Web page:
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Towards Implementing Free Will - Bruce Edmonds

Anticipatory rationality

If an agent is to reflectively choose its action rather than merely react to events, then this agent needs to be able to anticipate the result of its actions. This, in turn, requires some model of the world, i.e. some representation of the consequences of actions that has been learnt through past interaction with that world (either via evolution of the entity).

 The models of the consequences of action are necessarily separate from the strategies (or plans) for action. It is possible to conflate these in simple cases of decision making but if an entity is to choose between plans of action with respect to the expected outcome then this is not possible. There is something about rationality which excludes the meta-strategy of altering one's model of the world to suit ones chosen strategy - the models are chosen according to their accuracy and relevance and the strategies are then chosen according to which would produce the best anticipated outcome according to the previously selected world model.reactive agent may merely work on the presumption that the strategies that have worked best in the past are the ones to use again. This excludes the possibility of anticipating change or of attempting to deliberately `break-out' of current trends and patterns of behaviour.we have a process which models the consequences of action and one which models strategies for action. To decide upon an action the best relevant model of action consequence is chosen and the various strategies for action considered with respect to what their anticipated consequences would be if the consequence model is correct. The strategy that would seem to lead to the consequence that best fitted the goals would be chosen. This is illustrated in figure 2 below.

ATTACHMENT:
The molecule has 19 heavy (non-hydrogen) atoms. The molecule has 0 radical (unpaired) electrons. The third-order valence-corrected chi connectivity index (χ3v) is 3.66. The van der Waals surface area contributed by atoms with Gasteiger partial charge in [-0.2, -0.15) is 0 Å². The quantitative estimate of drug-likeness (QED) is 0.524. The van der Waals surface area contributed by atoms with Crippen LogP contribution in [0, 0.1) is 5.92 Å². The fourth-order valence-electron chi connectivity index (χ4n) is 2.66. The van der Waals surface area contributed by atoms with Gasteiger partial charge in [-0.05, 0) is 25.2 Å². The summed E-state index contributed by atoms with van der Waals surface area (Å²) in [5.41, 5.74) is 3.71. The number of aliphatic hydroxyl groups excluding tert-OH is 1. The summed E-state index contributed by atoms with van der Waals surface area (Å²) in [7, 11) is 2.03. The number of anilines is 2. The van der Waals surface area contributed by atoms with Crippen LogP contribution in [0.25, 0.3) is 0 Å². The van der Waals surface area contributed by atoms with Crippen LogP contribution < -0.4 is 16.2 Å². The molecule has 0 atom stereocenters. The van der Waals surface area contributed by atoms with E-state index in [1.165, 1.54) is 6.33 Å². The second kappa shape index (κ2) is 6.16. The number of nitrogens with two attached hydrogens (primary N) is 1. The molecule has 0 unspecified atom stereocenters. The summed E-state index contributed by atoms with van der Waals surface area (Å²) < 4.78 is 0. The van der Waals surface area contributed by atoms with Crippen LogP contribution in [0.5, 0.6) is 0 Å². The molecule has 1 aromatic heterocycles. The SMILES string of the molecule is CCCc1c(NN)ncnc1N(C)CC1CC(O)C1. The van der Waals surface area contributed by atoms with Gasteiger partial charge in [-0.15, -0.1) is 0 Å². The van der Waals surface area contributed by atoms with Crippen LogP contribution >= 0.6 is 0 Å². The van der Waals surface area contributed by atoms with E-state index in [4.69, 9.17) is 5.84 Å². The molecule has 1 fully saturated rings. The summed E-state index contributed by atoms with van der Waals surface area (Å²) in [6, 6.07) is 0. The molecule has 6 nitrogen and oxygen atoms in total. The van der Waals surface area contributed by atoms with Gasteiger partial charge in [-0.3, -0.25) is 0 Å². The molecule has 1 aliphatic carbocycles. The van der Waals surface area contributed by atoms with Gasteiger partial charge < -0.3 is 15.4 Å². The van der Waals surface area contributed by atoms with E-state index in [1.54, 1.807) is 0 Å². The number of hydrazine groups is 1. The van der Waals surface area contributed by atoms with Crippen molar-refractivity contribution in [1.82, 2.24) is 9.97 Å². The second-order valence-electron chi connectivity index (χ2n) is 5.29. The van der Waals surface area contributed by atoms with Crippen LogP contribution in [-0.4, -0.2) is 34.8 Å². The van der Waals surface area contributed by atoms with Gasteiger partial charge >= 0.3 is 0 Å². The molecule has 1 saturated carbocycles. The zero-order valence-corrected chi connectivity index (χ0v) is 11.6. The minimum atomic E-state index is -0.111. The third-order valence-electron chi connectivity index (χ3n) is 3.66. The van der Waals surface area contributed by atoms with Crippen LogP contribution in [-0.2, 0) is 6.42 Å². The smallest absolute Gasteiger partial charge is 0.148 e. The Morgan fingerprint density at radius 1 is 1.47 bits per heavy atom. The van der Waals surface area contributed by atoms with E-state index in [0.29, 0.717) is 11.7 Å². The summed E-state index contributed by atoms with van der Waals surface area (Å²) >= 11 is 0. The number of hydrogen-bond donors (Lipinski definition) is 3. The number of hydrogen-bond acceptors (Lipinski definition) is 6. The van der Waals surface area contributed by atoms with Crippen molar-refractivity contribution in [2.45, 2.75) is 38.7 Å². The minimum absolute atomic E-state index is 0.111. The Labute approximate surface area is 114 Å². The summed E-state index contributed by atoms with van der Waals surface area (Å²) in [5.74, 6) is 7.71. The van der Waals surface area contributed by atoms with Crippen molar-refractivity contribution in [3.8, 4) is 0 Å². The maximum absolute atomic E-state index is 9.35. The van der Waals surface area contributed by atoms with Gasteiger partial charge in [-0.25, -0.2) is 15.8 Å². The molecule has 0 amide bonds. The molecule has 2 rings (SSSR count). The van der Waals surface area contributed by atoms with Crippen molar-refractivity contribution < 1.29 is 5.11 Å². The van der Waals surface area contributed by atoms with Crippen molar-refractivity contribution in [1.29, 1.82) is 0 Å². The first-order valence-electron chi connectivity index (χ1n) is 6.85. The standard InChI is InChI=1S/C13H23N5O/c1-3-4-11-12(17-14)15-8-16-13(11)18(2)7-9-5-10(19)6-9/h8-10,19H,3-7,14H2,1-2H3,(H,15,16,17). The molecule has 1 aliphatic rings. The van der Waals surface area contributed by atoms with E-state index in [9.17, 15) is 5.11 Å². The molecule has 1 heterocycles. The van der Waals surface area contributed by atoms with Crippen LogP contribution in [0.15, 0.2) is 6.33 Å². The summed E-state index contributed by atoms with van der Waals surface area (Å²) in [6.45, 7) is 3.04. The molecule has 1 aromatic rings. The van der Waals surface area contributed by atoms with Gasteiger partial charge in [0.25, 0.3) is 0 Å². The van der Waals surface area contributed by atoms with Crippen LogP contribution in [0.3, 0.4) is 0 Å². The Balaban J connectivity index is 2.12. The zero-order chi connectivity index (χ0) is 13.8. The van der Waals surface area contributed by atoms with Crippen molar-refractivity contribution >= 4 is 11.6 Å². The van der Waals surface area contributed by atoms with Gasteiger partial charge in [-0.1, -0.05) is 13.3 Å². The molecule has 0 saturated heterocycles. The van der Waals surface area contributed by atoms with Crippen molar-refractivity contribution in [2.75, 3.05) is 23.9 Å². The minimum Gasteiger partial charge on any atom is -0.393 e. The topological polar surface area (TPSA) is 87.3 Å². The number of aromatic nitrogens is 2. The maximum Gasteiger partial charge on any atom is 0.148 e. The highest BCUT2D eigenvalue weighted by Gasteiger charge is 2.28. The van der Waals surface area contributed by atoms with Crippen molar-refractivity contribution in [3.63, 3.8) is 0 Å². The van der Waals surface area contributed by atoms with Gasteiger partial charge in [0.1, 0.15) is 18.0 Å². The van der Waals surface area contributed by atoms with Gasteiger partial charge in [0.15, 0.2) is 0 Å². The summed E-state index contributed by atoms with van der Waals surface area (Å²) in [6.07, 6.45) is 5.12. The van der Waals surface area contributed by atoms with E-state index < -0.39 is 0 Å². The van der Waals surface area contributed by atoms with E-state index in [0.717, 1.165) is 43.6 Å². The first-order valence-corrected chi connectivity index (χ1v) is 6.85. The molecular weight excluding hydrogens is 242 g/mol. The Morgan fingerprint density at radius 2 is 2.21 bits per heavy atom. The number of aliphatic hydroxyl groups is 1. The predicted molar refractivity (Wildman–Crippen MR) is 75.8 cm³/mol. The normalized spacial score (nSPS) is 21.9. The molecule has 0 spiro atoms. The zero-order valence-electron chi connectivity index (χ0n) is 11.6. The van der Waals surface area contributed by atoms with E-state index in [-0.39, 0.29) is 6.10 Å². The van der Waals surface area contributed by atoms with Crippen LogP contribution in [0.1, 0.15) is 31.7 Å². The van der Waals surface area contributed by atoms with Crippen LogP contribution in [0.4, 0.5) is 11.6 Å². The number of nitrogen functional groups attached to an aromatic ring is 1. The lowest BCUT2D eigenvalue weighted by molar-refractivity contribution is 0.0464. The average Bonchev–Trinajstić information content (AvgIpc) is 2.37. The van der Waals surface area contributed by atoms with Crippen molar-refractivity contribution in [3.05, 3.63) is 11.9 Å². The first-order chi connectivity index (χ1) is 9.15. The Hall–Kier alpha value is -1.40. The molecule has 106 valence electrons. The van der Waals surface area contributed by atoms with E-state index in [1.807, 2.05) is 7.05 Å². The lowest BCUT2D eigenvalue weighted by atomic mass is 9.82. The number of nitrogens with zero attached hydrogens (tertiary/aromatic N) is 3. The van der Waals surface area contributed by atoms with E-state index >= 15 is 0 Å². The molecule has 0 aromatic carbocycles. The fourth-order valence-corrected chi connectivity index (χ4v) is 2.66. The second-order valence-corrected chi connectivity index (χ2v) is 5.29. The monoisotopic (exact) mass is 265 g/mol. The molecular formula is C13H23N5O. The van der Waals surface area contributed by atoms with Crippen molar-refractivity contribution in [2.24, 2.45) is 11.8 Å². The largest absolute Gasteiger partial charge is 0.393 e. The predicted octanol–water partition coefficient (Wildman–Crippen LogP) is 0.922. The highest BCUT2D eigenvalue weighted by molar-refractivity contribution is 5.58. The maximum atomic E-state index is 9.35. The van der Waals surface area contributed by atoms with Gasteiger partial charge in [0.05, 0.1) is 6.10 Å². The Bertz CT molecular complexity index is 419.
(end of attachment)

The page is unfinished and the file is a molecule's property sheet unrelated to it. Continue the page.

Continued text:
Figure 2Using anticipation with strategy selection

Towards Implementing Free Will - Bruce Edmonds - 16 MAR 0

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